Received wisdom in most democracies is that voting should be seen as a political freedom that citizens have a right to exercise or not to exercise. But would liberal democracies be any less liberal if voting were seen as a duty? Contrasting the libertarian argument against the moral duty to vote, this paper proposes that we have a duty to vote well – with knowledge and a sense of impartiality. The obligation is one among many instantiations of a natural duty to promote and support just institutions in society. The paper links justice with democratic epistemic virtues to ground the morality ...


The Prospect Of Democracy: China’S Possibility Of Political Reform, Chase Thomas Jan 2016

The Prospect Of Democracy: China’S Possibility Of Political Reform, Chase Thomas

Honors College Capstone Experience/Thesis Projects

What factors help or hinder democratization in China? Democracy in China is not an unknown term, but the difficulty of making “democratic” reforms in China has raised the question of if China will democratize. This literature review and analysis will examine the factors, which help or hinder democratization in China through economic and cultural means. By using a literature review as well as reviewing the concepts of democracy and prerequisites thereof, three scenarios for democratization will be determined. Through the use of the information provided in the latter, I predict that while democracy is possible in China, the state will ...


The Ethics Of Legislative Vote Trading, John Thrasher Apr 2015

The Ethics Of Legislative Vote Trading, John Thrasher

Philosophy Faculty Articles and Research

It is argued in this article that legislative vote trading by representatives is both ethically permissible and may be ethically required in many cases. This conclusion is an implication of a thin, general account of representation that requires representatives to vote on the basis of the perceived preferences or interests of their constituents. These special duties arise from a thin account of representation and create a weak, defeasible duty for representatives to engage in what they believe will be beneficial vote trades. After establishing this claim, the article considers two objections to this duty. One is based on equating legislative ...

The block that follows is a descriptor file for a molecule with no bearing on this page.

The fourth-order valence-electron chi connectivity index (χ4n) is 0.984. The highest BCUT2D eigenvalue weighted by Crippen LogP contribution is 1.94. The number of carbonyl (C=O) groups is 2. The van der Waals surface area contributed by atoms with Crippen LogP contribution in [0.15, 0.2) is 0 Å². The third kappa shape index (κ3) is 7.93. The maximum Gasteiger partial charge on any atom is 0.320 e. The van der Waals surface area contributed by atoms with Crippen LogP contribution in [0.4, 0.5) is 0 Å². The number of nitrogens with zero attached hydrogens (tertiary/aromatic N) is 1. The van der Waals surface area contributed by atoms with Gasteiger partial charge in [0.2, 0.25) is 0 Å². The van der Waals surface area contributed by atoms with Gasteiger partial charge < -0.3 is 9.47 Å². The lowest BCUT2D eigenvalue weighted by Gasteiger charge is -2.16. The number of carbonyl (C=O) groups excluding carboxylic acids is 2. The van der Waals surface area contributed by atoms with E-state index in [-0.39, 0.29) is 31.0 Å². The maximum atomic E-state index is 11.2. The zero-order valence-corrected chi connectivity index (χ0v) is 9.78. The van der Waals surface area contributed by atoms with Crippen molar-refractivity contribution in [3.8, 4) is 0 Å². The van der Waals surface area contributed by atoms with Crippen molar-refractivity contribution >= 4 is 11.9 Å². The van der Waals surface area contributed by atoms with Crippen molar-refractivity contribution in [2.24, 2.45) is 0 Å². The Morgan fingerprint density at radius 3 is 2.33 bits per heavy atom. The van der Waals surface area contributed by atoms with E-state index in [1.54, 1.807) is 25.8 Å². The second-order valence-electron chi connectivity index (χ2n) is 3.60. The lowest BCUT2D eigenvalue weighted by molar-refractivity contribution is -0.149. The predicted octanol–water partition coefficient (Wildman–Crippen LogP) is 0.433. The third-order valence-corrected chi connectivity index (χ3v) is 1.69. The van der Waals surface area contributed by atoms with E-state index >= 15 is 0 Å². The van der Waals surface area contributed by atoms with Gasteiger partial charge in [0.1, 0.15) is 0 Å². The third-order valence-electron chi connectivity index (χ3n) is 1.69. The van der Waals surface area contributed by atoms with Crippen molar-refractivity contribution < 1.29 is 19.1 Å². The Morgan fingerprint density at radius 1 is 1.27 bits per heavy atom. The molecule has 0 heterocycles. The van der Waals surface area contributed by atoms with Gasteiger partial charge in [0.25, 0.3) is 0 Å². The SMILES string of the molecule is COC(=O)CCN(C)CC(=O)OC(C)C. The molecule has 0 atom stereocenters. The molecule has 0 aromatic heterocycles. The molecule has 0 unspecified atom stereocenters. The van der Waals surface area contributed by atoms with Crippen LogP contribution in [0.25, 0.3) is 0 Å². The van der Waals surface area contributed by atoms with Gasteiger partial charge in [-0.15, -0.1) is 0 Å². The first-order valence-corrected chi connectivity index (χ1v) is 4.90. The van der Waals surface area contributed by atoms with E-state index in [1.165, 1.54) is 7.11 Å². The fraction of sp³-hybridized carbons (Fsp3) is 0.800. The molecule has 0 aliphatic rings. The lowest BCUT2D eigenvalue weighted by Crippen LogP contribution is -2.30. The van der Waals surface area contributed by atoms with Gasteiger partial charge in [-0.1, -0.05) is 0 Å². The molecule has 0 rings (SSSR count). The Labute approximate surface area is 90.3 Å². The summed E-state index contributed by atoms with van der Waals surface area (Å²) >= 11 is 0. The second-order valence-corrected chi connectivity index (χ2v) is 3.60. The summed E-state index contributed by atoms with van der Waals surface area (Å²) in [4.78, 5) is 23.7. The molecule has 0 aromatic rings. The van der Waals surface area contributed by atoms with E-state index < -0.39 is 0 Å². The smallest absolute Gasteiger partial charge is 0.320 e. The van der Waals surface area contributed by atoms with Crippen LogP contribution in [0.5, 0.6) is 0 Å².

Regime Type And Female Health In The World: A Study Of The Effects Of Democracy On Women's Access To Health Care, Maxwell Nathanson Jan 2015

Regime Type And Female Health In The World: A Study Of The Effects Of Democracy On Women's Access To Health Care, Maxwell Nathanson

Undergraduate Honors Theses

This paper studies the relationship between maternal access to health care and democracy. Access to female health services is a critical metric in measuring the overall quality of health care globally, and is an indicator of a state’s cultural, social, and political development. Likewise, the degree of political freedom in a country is correlated with the amount of funding social welfare programs receive (Brown and Hunter, 1999; Navarro et al., 2006).

In this paper, I examine how states ranging from democratic to authoritarian provide health care for their female populations. Using data provided by the World Bank and Freedom ...


The Role Of Civil Society In The Tunisian Democratic Transition, Veronica Baker Jan 2015

The Role Of Civil Society In The Tunisian Democratic Transition, Veronica Baker

Undergraduate Honors Theses

This paper explores the effects of civil society’s involvement in the Tunisian democratic transition through a case study on its contributions to the constitution drafting process. Tunisia gained widespread international attention following its popular uprising against authoritarian leader Zine el-Abidine Ben Ali and successful transition to democracy. Many, however, have dismissed Tunisia’s triumph as a lucky break aided by the country’s small size, religious and ethnic homogeneity, pre-existing liberal social values, and “relatively moderate” Islamist party. Those focused on such “Tunisian exceptionalism” conclude that the country’s transition has little to teach other countries in political flux ...


Corruption, Democracy And Asia-Pacific Countries, Neil Campbell, Shrabani Saha Oct 2013